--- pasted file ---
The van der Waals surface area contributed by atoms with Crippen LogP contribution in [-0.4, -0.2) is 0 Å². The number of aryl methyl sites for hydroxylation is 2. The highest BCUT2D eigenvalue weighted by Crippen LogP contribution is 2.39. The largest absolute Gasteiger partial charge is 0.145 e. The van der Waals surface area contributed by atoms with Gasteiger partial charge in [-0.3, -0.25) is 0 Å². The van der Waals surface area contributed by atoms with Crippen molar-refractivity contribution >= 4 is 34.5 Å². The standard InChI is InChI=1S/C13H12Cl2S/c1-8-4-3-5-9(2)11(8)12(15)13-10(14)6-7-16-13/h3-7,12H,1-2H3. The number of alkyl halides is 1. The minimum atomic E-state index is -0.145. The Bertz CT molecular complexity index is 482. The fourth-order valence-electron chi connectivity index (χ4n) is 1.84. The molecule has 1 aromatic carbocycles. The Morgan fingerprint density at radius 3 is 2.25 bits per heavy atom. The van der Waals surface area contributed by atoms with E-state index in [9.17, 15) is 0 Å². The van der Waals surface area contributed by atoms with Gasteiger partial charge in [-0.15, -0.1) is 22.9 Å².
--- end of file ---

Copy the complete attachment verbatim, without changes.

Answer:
The van der Waals surface area contributed by atoms with Crippen LogP contribution in [-0.4, -0.2) is 0 Å². The number of aryl methyl sites for hydroxylation is 2. The highest BCUT2D eigenvalue weighted by Crippen LogP contribution is 2.39. The largest absolute Gasteiger partial charge is 0.145 e. The van der Waals surface area contributed by atoms with Gasteiger partial charge in [-0.3, -0.25) is 0 Å². The van der Waals surface area contributed by atoms with Crippen molar-refractivity contribution >= 4 is 34.5 Å². The standard InChI is InChI=1S/C13H12Cl2S/c1-8-4-3-5-9(2)11(8)12(15)13-10(14)6-7-16-13/h3-7,12H,1-2H3. The number of alkyl halides is 1. The minimum atomic E-state index is -0.145. The Bertz CT molecular complexity index is 482. The fourth-order valence-electron chi connectivity index (χ4n) is 1.84. The molecule has 1 aromatic carbocycles. The Morgan fingerprint density at radius 3 is 2.25 bits per heavy atom. The van der Waals surface area contributed by atoms with E-state index in [9.17, 15) is 0 Å². The van der Waals surface area contributed by atoms with Gasteiger partial charge in [-0.15, -0.1) is 22.9 Å².